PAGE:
Tag Archives: the spoon theory

The Mallet Theory

the mallet theory 2When I first mentioned my Mallet Theory in a previous post, it drew a great response from you guys, so here is the full, unabridged version.

Ok, so most of us have heard about the Spoon Theory, and whilst I like it, I find it a little bit…..gentle? Spoons are such handy little things. Unoffensive.

You explain to your friends and family that with MS, you have a set amount of energy in one day, represented by a number of spoons, and you give one or more away depending upon how much energy you’ve used. When they’re gone, they’re gone.

Me? I prefer the Mallet Theory.┬áMS fatigue isn’t gentle. It’s a whack across the head by a mind-numbing, poleaxing, utterly devastating Mallet of Fatigue. So, say you start the day with ten mallets. You chuck one away (if you have the energy) every time you feel this crushing tiredness and if you’re left with any at the end of the day, it’s been a good one.

Unfortunately, you can’t carry any over into the next day. MS is cunning like that – you start each day right back at the beginning. There’s no saving them up, which is kind of hard to explain to other people. They might helpfully suggest, ‘oh, if you have a sleep now, you can go out later.’ You don’t get to choose when to sleep, you’re compelled to. I’ve had mornings when I wake up bright and breezy at 7am, and am zonked out on my sofa by 10am.

I’d like to expand this theory by allowing people with MS a second set of mallets per day, and here’s where it gets exciting. This second set can be used for when people say something totally ridiculous to you. Something along the lines of , ‘you’re still drinking Diet Coke? Don’t you know that probably caused your MS?’ or ‘wish I could sleep as much as you’. Yeah, right. Have this mallet over your head, you annoying person, you.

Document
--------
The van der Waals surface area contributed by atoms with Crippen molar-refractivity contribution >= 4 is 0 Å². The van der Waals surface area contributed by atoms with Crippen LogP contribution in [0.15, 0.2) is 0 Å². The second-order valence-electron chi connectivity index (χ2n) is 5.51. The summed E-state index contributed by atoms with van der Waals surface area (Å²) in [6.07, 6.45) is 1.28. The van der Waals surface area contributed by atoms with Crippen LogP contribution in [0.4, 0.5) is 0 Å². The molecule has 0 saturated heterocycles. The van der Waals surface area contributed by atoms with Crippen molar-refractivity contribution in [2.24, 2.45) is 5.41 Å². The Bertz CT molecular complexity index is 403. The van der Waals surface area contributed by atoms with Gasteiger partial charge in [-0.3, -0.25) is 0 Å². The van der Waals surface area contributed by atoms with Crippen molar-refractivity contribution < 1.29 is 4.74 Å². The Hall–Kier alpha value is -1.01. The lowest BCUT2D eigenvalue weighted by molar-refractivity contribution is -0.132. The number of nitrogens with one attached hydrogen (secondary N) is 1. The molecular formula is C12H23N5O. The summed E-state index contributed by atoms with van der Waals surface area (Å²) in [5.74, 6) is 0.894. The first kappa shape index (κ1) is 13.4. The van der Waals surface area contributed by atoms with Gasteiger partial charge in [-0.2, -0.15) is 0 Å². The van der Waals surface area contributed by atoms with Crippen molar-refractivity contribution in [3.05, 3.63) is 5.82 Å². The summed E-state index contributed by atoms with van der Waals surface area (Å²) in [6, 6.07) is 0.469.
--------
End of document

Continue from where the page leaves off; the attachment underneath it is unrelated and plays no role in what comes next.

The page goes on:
Obviously I’m not advocating actual violence, no matter how much you may be tempted. This is purely metaphorical. Since incorporating this theory into my life, I’ve had hours of fun. So, pass the theory on – anything to do with MS that can raise a smile can’t be bad.


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Any Time, Any Place

sleepIf they gave out medals for sleeping, I’d be top of the podium (after a quick nap).

I wake up tired, I go to bed tired. I yawn constantly. And not polite little yawns either. Massive, jaw-aching, cartoon-like yawns. ‘Am I boring you?’ is a phrase I hear an awful lot.

It’s exhausting (excuse the pun) being tired all the time. It’s a bit like MS in miniature – the feeling of being disconnected from society, in a little bubble all of my own.

Days are meticulously planned, pockets of time doled out like bargaining chips. Spontaneity is a thing of the past, or at least, I have to think about it very carefully. Which kind of defeats the object.

There is a famous spoon theory, to explain chronic tiredness to other people, about how you only have a set amount of energy in one day. I prefer to think of the Mallet Theory. Say you start the day with ten mallets. You have to give one up every time you feel you’ve been coshed over the head by MS fatigue. If you’ve got any left at the end of the day, it’s been a good one.

The thing about MS fatigue, like most other MS symptoms, is that it can be managed, not cured. I have loads of strategies – a handy duvet tucked behind the sofa, rushing around like a wild woman when I suddenly find myself with some precious energy, preparing food ready for later, a command table set up next to my sofa with everything to hand. In fact, it’s very similar to when The Teenager was a screaming cute little baby. The midwife would chastise me, ‘now dear, mummy must sleep when baby does, mummy must be guided by baby, baby won’t mind if you haven’t managed to dust the house.’ Baby won’t mind if I shut the door on you, then.

I’d like to say I feel better with all this sleep. I don’t. It’s not a luxury, it’s a necessity. It barely brings me back up to my baseline energy levels, and even that’s way below par. But as with everything else that MS throws at me, I’ve adapted to it. It’s kind of normal now. Only problem is, I keep running out of mallets. …

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